Parkinson's disease is a neurological disease of unknown aetiology. Parkinson's patients often exhibit a "shuffling" gait, tremor of the limbs when they are at rest, increased resistance to passive movement, stooped posture and stiffness. Some individuals also experience cognitive impairment and dementia. A deficiency of dopamine, an important chemical transmitter in certain brain cells controlling movement, balance and walking, is considered responsible for the primary disease symptoms.

Most commonly strikes people over 50. However, Parkinson's can affect people even before 40. Approximately 10 percent of Parkinson's cases are estimated to be an young onset.
What are the symptoms?

Primary symptoms include rigidity, tremor, slow movement or loss of movement and difficulty with balance and walking. There are always two primary symptoms present when a diagnosis of Parkinson's disease is made. Parkinson's disease involves only one side of the body first. Then after few months involves both sides of the body and gradually impairs balance or walking. After a few years results in complete immobility.

    Many people with Parkinson's will develop some difficulty in speaking. Speech impairment is referred to as Dysarthria, often characterized as weak, slow or uncoordinated speaking. Dysarthria varies greatly among individuals and can affect speaking volume and pitch. The voice may sound hoarse, monotone or come out in short bursts. Often speech problems worsen over time.

At least half of Parkinson's patients develop swallowing problems or Dysphagia. Dysphagia may cause the person to spill food or liquid from the mouth or to send food to the back of the throat before it is ready to be swallowed. Individuals with dysphagia may be more prone to choking of food or drink or even their own saliva. Dysphagia may allow food to enter the air passage while eating. Parkinson's patients and those who look after them should watch out for signs of choking; food stuck in the throat or increased congestion after eating.

Parkinson’s have mild intellectual changes; the person may have difficulty in concentrating, gathering new information and recalling names. Other symptoms include depression, constipation, weight loss, sleep disturbances, "masked" facial expression, forced eyelid closure, drooling, urinary tract infections, excessive sweating and problems with sexual performance.

Although there are no specific tests for Parkinson's disease, there are several ways of making a diagnosis. Usually a diagnosis is based on a neurological examination, which covers evaluation of the symptoms and their severity.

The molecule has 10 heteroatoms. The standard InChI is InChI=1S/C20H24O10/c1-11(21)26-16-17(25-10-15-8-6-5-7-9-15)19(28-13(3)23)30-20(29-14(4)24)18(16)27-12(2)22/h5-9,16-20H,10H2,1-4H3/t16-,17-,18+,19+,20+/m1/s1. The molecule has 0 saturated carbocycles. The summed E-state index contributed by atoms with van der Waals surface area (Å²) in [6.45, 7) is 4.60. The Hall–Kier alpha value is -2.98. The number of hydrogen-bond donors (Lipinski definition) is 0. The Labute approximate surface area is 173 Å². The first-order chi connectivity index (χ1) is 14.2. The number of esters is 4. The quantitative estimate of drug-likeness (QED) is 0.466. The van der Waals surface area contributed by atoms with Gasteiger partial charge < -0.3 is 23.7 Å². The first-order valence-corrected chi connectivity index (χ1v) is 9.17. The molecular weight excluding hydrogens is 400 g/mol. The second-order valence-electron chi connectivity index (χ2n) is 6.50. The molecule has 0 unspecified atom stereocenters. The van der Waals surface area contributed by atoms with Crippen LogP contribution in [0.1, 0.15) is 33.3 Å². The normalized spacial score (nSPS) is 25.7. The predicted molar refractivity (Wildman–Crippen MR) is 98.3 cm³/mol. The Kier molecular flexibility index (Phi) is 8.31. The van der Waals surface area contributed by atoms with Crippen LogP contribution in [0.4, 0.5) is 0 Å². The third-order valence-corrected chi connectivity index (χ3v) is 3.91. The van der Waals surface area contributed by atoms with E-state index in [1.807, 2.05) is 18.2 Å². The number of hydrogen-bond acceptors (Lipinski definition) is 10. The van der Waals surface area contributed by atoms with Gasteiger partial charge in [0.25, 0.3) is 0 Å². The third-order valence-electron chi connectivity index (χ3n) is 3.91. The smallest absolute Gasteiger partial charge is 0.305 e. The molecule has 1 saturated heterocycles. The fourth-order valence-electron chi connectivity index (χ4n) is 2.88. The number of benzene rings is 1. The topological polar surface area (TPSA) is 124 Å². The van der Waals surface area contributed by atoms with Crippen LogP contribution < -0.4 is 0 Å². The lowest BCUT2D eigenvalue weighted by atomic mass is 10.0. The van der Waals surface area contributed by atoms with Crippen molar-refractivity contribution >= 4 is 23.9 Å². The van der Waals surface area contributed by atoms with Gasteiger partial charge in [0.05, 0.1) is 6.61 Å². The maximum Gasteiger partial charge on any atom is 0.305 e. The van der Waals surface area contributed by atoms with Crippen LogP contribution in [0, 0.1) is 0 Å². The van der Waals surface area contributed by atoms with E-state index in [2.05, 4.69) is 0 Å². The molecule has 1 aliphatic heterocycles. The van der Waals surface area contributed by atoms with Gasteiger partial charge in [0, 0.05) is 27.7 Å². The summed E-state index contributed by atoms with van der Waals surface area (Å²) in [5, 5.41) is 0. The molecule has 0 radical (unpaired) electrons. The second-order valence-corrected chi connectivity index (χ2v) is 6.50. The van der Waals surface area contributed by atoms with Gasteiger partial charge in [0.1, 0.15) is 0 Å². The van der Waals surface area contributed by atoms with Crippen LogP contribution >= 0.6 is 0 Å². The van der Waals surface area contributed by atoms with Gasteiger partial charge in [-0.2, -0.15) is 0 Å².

How to take care?

Care for Parkinson's patients includes a well-balanced diet and regular exercise. Physical, occupational or speech therapy may also be recommended for some patients. Physical therapy and muscle strengthening exercises can be a key part of managing Parkinson's disease. A good exercise routine should include strengthening and flexing all limbs, stretching legs and feet, walking, facial and breathing exercises, and specific exercises to gain better control over swallowing.

What is the ideal treatment?

Parkinson’s disease responds well to homoeopathic treatment. I had attended a few cases with successful results. We can stop their further deterioration. Some patients had shown marvellous improvement. This could be possible as our medicine acts in a dynamic way to arouse the chemical synthesis of nerves. Material doses as in other systems of medicine won’t entertain such excellent cure.

    Homoeopathic medicines are quite suitable for nervous complaints of any kind. A few years back I attended a case of locomotor ataxia. He had been treated at Brooklin in the U.S. While I was working with SIVA ENT HOSPITAL as a consultant in Chennai, Dr. Krishnan, the physiotherapist referred the case to me. I observed the patient thoroughly. On examination I asked him to close his eyes and make a round with his hands stretching forward. He was falling with a little movement and couldn't do it. After a few weeks again I asked him to do so. To every one's surprise he completed his round. His wife informed me that he was able to walk with in a week without any support..

    This miracle, uneventful cure makes every enthusiastic practitioner to involve in more and more nervous ailments. Already deteriorated nerves cannot withstand the material doses and narcotics for a long-time. But the dynamic material and dynamic energy only brings the real cure.


Clinical evidence


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